The Internal Revenue Service (IRS) can file a lien and levy on any and all of a taxpayer’s property (and rights to property) regardless of how the property is held or titled. 26 U.S.C. § 6321. Whether the item is a taxpayer’s property is a subject of continuous and contentious litigation between third parties and the IRS.
Generally, a taxpayer’s property rights are a matter of state law. Once it is found that a taxpayer has a state-created interest in property, federal law takes over. However, sometimes whether a state-created interest exists is blurred, which was the precise situation in Goodrich v. USA, 125 A.F.T.R.2d 2020-1276 (W.D. La. 2020).
Henry Goodrich (Henry) died owing a significant amount of federal income taxes. Prior to his death, Henry held a usufruct, which is akin to a life estate and was created by his deceased wife’s will that included personal property, real property, stocks and stock options (collectively, the “stock”), cash and mineral interests. Unlike the personal property, real property and mineral interests, Henry sold the stock during his lifetime.
Henry’s three children (collectively, the “children”) were the “naked” owners of the property subject to Henry’s usufruct. Upon Henry’s passing, the executor of the estate sold the real and personal property and deposited most of the proceeds in a bank account (the “estate’s checking account”) that was originally funded by the closing of Henry’s bank account, which Henry funded in part by the sale of the stock.
A few years after Henry died, the IRS issued levies against funds in the estate’s checking account, including cash that Henry received when he sold the stock. The IRS applied the seized funds to Henry’s income tax liabilities, and the children filed a wrongful levy claim under 26 U.S.C. § 7426 in the U.S. District Court for the Western District of Louisiana.
The District Court held that the personal property, real property and proceeds from the mineral interests were property of the children pursuant to the usufruct; therefore, the IRS levy was invalid. The District Court further held that the usufruct entitled the IRS to possess the proceeds from the stock sale; thus, the IRS levy was valid.
Wrongful Levy Claim Under Section 7426
To establish a wrongful levy claim, a third party must demonstrate (1) that the IRS filed a levy with respect to a taxpayer’s liability against property held by the non-taxpayer third party, (2) the rights of the third party in the property are superior to the rights of the IRS and (3) the levy was wrongful. Oxford Capital Corp. v. United States, 211 F.3d 280, 283 (5th Cir. 2000).
To prove that a levy is wrongful, (1) the third party “must first show some interest in the property to establish standing, (2) the burden then shifts to the IRS to prove a nexus between the property and the taxpayer, and (3) the burden then shifts back to the plaintiff to prove the levy was wrongful, e.g., that the property in fact did not belong to the taxpayer.” Id.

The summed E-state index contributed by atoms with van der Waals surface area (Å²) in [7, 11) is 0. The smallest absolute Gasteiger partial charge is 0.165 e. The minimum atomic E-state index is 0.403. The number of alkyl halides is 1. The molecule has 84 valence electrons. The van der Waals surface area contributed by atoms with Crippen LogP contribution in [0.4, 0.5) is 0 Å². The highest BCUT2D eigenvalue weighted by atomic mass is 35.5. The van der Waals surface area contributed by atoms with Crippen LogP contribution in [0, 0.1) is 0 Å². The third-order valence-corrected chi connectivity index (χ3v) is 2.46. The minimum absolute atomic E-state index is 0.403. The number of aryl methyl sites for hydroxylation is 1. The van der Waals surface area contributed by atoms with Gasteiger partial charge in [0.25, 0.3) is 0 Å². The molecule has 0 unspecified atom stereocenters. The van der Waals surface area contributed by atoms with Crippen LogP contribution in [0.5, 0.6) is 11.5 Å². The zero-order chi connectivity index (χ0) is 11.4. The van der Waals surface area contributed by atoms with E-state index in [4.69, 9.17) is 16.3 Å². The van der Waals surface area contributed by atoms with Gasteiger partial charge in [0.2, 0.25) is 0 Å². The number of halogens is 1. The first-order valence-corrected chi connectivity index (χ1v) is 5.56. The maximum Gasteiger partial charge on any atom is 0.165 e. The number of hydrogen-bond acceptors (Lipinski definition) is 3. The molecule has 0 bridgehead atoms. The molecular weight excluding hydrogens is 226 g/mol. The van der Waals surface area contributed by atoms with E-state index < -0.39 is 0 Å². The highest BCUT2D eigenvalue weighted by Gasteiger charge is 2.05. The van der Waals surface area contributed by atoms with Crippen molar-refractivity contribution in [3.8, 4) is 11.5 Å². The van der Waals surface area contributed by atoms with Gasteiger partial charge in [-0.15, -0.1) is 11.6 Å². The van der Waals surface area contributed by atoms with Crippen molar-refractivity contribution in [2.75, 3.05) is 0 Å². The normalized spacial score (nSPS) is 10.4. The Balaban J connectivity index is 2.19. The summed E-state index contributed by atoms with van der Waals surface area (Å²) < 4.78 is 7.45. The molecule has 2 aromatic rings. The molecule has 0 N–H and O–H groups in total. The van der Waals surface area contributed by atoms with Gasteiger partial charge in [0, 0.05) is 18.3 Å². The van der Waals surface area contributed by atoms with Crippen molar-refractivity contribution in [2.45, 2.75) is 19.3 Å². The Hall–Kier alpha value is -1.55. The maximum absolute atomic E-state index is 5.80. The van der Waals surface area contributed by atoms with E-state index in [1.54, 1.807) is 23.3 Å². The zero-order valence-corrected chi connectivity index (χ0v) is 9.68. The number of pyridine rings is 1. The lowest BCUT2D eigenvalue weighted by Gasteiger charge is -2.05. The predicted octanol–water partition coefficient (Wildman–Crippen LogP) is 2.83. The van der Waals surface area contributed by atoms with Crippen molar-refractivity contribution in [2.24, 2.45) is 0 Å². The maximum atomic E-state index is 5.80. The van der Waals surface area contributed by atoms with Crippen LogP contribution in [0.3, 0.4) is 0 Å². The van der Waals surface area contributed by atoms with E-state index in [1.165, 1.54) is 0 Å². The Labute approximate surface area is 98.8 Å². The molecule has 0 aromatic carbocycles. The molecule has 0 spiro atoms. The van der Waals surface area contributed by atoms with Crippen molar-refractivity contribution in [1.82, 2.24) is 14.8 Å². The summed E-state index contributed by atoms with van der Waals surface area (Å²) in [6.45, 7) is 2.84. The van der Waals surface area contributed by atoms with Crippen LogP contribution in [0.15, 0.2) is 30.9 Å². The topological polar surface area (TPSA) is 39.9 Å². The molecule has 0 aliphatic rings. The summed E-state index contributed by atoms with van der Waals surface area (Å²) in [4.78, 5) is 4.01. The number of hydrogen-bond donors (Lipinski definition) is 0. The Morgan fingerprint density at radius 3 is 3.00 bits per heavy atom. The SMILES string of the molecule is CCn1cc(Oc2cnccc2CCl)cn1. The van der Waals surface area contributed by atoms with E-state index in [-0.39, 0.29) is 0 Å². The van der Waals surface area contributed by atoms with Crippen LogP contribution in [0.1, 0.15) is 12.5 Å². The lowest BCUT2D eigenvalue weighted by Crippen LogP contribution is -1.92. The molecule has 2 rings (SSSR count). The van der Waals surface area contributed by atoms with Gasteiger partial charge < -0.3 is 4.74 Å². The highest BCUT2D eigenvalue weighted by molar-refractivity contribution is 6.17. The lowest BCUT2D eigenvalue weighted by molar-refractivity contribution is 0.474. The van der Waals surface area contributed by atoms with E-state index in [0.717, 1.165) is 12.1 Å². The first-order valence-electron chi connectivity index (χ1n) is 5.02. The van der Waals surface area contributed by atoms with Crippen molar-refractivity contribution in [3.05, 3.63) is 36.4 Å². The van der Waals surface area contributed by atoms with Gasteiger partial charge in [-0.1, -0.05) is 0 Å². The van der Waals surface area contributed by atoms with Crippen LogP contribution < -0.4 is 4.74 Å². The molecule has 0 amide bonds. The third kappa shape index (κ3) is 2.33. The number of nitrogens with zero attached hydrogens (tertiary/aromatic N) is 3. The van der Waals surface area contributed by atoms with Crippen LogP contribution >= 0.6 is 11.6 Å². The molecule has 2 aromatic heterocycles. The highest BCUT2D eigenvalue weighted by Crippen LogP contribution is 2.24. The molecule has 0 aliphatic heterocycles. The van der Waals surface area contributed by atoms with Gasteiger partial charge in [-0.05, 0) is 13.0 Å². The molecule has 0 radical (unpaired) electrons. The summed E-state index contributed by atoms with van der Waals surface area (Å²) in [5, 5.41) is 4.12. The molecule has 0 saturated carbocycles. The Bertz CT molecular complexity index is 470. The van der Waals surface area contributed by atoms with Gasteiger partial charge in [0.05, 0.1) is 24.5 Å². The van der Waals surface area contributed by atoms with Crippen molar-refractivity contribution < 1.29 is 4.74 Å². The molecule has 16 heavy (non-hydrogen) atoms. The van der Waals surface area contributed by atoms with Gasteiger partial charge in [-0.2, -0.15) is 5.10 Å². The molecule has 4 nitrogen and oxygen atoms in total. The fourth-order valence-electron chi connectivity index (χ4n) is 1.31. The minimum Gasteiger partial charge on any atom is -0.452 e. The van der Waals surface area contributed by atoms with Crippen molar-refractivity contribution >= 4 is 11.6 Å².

In United States v. Craft, 535 U.S. 274, 276 (2002),1 the U.S. Supreme Court considered whether federal tax liens imposed pursuant to 26 U.S.C. § 6321 may attach to property owned by a delinquent taxpayer and his or her spouse as tenants by the entireties. The Supreme Court began by describing the different roles of state and federal law in determining what constitutes property for tax lien purposes (citations omitted):
Whether the interests of respondent’s husband in the property he held as a tenant by the entirety constitutes “property and rights to property” for the purposes of the federal tax lien statute, 26 U.S.C. § 6321, is ultimately a question of federal law. The answer to this federal question, however, largely depends upon state law. The federal tax lien statute itself “creates no property rights but merely attaches consequences, federally defined, to rights created under state law.” Accordingly, “[w]e look initially to state law to determine what rights the taxpayer has in the property the Government seeks to reach, then to federal law to determine whether the taxpayer’s state-delineated rights qualify as ‘property’ or ‘rights to property’ within the compass of the federal tax lien legislation.” Id. at 278
Accordingly, for attachment to occur, the target property must be subject to the tax lien statute. United States v. Rodgers, 461 U.S. 677, 680 (1983). However, “the federal tax lien statute … creates no property rights but merely attaches consequences, federally defined, to rights created under state law.” Craft, 525 U.S. at 278. Once the tax lien has attached to the taxpayer’s state-created interests, federal law determines the outcome. Aquilino v. United States, 363 U.S. 509, 513-14 (1960). As to state-created interests, federal courts shall be bound by the property law decisions of the highest court of a state. Commissioner v. Estate of Bosch, 387 U.S. 456 (1967), citing to Erie R.R. Co. v. Tompkins, 304 U.S. 64 (1938).
Usufruct Under Louisiana Law
In Goodrich, Henry was the usufructuary. A “usufruct” is a right in a property owned by another, normally for a limited time or until death. Simply stated, it is the right to use the property, to enjoy the fruits and income of the property, to rent the property out and to collect the rents, all to the exclusion of the underlying real or “naked” owner. The rights of a usufructuary “vary with the nature of the things subject to it as consumables or nonconsumables.” La. Civ. Code Art. 535.
Pursuant to La. Civ. Code Art. 536. “[t]he usufructuary becomes the owner of consumables, such as money, and may consume or sell them as he sees fit. As to consumable things, La. Civ. Code Art. 538, “[a]t the termination of the usufruct he is bound either to pay to the naked owner the value that the things had at the commencement of the usufruct or to deliver to him things of the same quantity and quality.”
Nonconsumable things – such as lands, houses, shares of stock, animals, furniture and vehicles – are those that may be enjoyed without alteration of their substance, although their substance may be diminished or deteriorated naturally by time or by the use to which they are applied. La. Civ. Code Art. 537. However, “[h]e is bound to use them as a prudent administrator and to deliver them to the naked owner at the termination of the usufruct.” La. Civ. Code Art. 539.